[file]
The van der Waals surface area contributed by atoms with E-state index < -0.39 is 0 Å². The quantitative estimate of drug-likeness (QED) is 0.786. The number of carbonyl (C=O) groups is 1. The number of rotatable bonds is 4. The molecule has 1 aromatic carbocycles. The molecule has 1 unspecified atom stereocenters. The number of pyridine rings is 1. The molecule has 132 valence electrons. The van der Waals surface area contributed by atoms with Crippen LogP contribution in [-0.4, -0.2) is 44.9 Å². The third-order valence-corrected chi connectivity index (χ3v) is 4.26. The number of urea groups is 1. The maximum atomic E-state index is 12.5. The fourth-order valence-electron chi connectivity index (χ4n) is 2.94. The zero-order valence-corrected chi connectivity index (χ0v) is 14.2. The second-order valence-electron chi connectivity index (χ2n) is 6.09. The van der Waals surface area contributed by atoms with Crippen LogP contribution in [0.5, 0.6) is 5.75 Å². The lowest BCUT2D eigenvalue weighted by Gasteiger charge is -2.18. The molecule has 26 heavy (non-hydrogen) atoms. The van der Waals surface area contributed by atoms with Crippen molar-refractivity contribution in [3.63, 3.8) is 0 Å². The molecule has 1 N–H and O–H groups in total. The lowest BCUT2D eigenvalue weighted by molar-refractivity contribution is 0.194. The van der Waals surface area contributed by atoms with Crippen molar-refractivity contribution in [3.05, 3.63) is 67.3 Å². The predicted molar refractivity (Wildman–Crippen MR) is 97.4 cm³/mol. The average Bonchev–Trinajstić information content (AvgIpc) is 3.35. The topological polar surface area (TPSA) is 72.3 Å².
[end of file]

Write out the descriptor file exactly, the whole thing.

The van der Waals surface area contributed by atoms with E-state index < -0.39 is 0 Å². The quantitative estimate of drug-likeness (QED) is 0.786. The number of carbonyl (C=O) groups is 1. The number of rotatable bonds is 4. The molecule has 1 aromatic carbocycles. The molecule has 1 unspecified atom stereocenters. The number of pyridine rings is 1. The molecule has 132 valence electrons. The van der Waals surface area contributed by atoms with Crippen LogP contribution in [-0.4, -0.2) is 44.9 Å². The third-order valence-corrected chi connectivity index (χ3v) is 4.26. The number of urea groups is 1. The maximum atomic E-state index is 12.5. The fourth-order valence-electron chi connectivity index (χ4n) is 2.94. The zero-order valence-corrected chi connectivity index (χ0v) is 14.2. The second-order valence-electron chi connectivity index (χ2n) is 6.09. The van der Waals surface area contributed by atoms with Crippen LogP contribution in [0.5, 0.6) is 5.75 Å². The lowest BCUT2D eigenvalue weighted by Gasteiger charge is -2.18. The molecule has 26 heavy (non-hydrogen) atoms. The van der Waals surface area contributed by atoms with Crippen molar-refractivity contribution in [3.63, 3.8) is 0 Å². The molecule has 1 N–H and O–H groups in total. The lowest BCUT2D eigenvalue weighted by molar-refractivity contribution is 0.194. The van der Waals surface area contributed by atoms with Crippen molar-refractivity contribution in [3.05, 3.63) is 67.3 Å². The predicted molar refractivity (Wildman–Crippen MR) is 97.4 cm³/mol. The average Bonchev–Trinajstić information content (AvgIpc) is 3.35. The topological polar surface area (TPSA) is 72.3 Å².